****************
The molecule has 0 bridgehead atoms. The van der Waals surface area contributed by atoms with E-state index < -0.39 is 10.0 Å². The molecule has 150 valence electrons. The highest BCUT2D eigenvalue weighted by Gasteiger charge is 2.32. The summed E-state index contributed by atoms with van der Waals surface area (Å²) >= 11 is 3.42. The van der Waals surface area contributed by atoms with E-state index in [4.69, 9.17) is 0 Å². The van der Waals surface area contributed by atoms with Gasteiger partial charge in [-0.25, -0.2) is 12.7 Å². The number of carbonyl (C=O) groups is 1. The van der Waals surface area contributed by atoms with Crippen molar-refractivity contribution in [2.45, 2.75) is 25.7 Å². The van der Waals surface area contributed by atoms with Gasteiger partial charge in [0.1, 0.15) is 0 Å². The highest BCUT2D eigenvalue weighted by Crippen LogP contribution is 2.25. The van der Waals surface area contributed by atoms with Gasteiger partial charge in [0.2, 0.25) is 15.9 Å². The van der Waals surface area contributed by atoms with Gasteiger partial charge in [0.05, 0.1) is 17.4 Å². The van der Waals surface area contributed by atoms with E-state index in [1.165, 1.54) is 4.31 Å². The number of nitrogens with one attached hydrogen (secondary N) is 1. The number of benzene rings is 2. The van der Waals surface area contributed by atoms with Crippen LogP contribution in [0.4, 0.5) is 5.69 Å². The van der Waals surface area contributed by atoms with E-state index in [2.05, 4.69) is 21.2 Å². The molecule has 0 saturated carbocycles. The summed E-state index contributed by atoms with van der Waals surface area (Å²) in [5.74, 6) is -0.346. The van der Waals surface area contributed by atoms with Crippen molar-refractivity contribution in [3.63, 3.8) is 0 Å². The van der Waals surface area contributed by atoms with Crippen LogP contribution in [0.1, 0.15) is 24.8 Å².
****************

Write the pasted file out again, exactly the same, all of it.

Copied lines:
The molecule has 0 bridgehead atoms. The van der Waals surface area contributed by atoms with E-state index < -0.39 is 10.0 Å². The molecule has 150 valence electrons. The highest BCUT2D eigenvalue weighted by Gasteiger charge is 2.32. The summed E-state index contributed by atoms with van der Waals surface area (Å²) >= 11 is 3.42. The van der Waals surface area contributed by atoms with E-state index in [4.69, 9.17) is 0 Å². The van der Waals surface area contributed by atoms with Gasteiger partial charge in [-0.25, -0.2) is 12.7 Å². The number of carbonyl (C=O) groups is 1. The van der Waals surface area contributed by atoms with Crippen molar-refractivity contribution in [2.45, 2.75) is 25.7 Å². The van der Waals surface area contributed by atoms with Gasteiger partial charge in [0.1, 0.15) is 0 Å². The highest BCUT2D eigenvalue weighted by Crippen LogP contribution is 2.25. The van der Waals surface area contributed by atoms with Gasteiger partial charge in [0.2, 0.25) is 15.9 Å². The van der Waals surface area contributed by atoms with Gasteiger partial charge in [0.05, 0.1) is 17.4 Å². The van der Waals surface area contributed by atoms with E-state index in [1.165, 1.54) is 4.31 Å². The number of nitrogens with one attached hydrogen (secondary N) is 1. The number of benzene rings is 2. The van der Waals surface area contributed by atoms with Crippen LogP contribution in [0.4, 0.5) is 5.69 Å². The van der Waals surface area contributed by atoms with E-state index in [2.05, 4.69) is 21.2 Å². The molecule has 0 saturated carbocycles. The summed E-state index contributed by atoms with van der Waals surface area (Å²) in [5.74, 6) is -0.346. The van der Waals surface area contributed by atoms with Crippen molar-refractivity contribution in [3.63, 3.8) is 0 Å². The van der Waals surface area contributed by atoms with Crippen LogP contribution in [0.1, 0.15) is 24.8 Å².